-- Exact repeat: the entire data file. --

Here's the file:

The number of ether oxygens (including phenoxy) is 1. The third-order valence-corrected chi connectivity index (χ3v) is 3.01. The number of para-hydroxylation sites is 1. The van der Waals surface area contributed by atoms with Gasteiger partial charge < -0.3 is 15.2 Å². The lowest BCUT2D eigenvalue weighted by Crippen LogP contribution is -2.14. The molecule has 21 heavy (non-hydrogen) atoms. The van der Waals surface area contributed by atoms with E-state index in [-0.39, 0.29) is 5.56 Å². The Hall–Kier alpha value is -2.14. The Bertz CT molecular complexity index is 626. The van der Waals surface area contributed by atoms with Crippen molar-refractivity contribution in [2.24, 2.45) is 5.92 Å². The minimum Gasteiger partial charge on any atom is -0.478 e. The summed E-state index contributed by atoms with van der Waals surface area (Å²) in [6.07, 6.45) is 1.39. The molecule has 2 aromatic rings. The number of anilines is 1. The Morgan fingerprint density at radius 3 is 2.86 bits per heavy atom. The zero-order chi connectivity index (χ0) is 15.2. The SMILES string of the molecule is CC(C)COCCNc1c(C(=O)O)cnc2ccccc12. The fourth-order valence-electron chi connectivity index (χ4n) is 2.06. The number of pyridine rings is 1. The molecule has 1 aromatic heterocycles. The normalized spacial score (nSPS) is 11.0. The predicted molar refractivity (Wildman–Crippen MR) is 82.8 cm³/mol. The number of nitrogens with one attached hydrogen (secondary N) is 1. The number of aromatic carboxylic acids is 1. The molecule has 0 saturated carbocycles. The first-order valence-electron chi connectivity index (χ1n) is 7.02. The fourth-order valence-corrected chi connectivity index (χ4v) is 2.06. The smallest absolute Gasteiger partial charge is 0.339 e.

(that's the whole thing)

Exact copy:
The number of ether oxygens (including phenoxy) is 1. The third-order valence-corrected chi connectivity index (χ3v) is 3.01. The number of para-hydroxylation sites is 1. The van der Waals surface area contributed by atoms with Gasteiger partial charge < -0.3 is 15.2 Å². The lowest BCUT2D eigenvalue weighted by Crippen LogP contribution is -2.14. The molecule has 21 heavy (non-hydrogen) atoms. The van der Waals surface area contributed by atoms with E-state index in [-0.39, 0.29) is 5.56 Å². The Hall–Kier alpha value is -2.14. The Bertz CT molecular complexity index is 626. The van der Waals surface area contributed by atoms with Crippen molar-refractivity contribution in [2.24, 2.45) is 5.92 Å². The minimum Gasteiger partial charge on any atom is -0.478 e. The summed E-state index contributed by atoms with van der Waals surface area (Å²) in [6.07, 6.45) is 1.39. The molecule has 2 aromatic rings. The number of anilines is 1. The Morgan fingerprint density at radius 3 is 2.86 bits per heavy atom. The zero-order chi connectivity index (χ0) is 15.2. The SMILES string of the molecule is CC(C)COCCNc1c(C(=O)O)cnc2ccccc12. The fourth-order valence-electron chi connectivity index (χ4n) is 2.06. The number of pyridine rings is 1. The molecule has 1 aromatic heterocycles. The normalized spacial score (nSPS) is 11.0. The predicted molar refractivity (Wildman–Crippen MR) is 82.8 cm³/mol. The number of nitrogens with one attached hydrogen (secondary N) is 1. The number of aromatic carboxylic acids is 1. The molecule has 0 saturated carbocycles. The first-order valence-electron chi connectivity index (χ1n) is 7.02. The fourth-order valence-corrected chi connectivity index (χ4v) is 2.06. The smallest absolute Gasteiger partial charge is 0.339 e.